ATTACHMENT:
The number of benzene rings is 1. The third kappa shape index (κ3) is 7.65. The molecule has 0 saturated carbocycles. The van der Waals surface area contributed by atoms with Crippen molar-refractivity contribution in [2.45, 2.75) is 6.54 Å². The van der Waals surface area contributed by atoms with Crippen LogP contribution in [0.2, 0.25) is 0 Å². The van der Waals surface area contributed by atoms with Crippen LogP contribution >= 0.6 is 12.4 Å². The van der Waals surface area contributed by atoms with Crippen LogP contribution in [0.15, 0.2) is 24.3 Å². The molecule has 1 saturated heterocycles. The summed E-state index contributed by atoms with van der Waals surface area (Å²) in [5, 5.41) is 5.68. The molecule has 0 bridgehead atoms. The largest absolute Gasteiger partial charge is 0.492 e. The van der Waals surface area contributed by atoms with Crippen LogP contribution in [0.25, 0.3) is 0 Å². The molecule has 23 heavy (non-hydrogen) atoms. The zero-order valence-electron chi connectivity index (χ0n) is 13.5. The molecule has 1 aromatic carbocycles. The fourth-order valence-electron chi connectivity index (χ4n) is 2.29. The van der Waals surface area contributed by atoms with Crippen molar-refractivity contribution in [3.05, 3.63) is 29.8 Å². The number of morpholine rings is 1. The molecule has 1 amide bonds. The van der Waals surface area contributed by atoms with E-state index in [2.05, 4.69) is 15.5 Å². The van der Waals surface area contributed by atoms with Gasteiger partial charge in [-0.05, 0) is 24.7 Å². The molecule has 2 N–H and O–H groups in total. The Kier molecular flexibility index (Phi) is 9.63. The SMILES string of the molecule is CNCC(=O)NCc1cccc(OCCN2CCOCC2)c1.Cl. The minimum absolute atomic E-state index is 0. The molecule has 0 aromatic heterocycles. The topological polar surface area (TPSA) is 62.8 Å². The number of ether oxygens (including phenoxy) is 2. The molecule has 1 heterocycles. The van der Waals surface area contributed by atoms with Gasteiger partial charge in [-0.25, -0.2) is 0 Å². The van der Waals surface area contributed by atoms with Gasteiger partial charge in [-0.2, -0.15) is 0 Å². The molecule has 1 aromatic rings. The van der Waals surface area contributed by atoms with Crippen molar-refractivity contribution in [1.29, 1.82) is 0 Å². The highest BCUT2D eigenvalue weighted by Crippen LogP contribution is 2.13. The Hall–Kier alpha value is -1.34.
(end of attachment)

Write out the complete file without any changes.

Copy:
The number of benzene rings is 1. The third kappa shape index (κ3) is 7.65. The molecule has 0 saturated carbocycles. The van der Waals surface area contributed by atoms with Crippen molar-refractivity contribution in [2.45, 2.75) is 6.54 Å². The van der Waals surface area contributed by atoms with Crippen LogP contribution in [0.2, 0.25) is 0 Å². The van der Waals surface area contributed by atoms with Crippen LogP contribution >= 0.6 is 12.4 Å². The van der Waals surface area contributed by atoms with Crippen LogP contribution in [0.15, 0.2) is 24.3 Å². The molecule has 1 saturated heterocycles. The summed E-state index contributed by atoms with van der Waals surface area (Å²) in [5, 5.41) is 5.68. The molecule has 0 bridgehead atoms. The largest absolute Gasteiger partial charge is 0.492 e. The van der Waals surface area contributed by atoms with Crippen LogP contribution in [0.25, 0.3) is 0 Å². The molecule has 23 heavy (non-hydrogen) atoms. The zero-order valence-electron chi connectivity index (χ0n) is 13.5. The molecule has 1 aromatic carbocycles. The fourth-order valence-electron chi connectivity index (χ4n) is 2.29. The van der Waals surface area contributed by atoms with Crippen molar-refractivity contribution in [3.05, 3.63) is 29.8 Å². The number of morpholine rings is 1. The molecule has 1 amide bonds. The van der Waals surface area contributed by atoms with E-state index in [2.05, 4.69) is 15.5 Å². The van der Waals surface area contributed by atoms with Gasteiger partial charge in [-0.05, 0) is 24.7 Å². The molecule has 2 N–H and O–H groups in total. The Kier molecular flexibility index (Phi) is 9.63. The SMILES string of the molecule is CNCC(=O)NCc1cccc(OCCN2CCOCC2)c1.Cl. The minimum absolute atomic E-state index is 0. The molecule has 0 aromatic heterocycles. The topological polar surface area (TPSA) is 62.8 Å². The number of ether oxygens (including phenoxy) is 2. The molecule has 1 heterocycles. The van der Waals surface area contributed by atoms with Gasteiger partial charge in [-0.25, -0.2) is 0 Å². The van der Waals surface area contributed by atoms with Gasteiger partial charge in [-0.2, -0.15) is 0 Å². The molecule has 1 aromatic rings. The van der Waals surface area contributed by atoms with Crippen molar-refractivity contribution in [1.29, 1.82) is 0 Å². The highest BCUT2D eigenvalue weighted by Crippen LogP contribution is 2.13. The Hall–Kier alpha value is -1.34.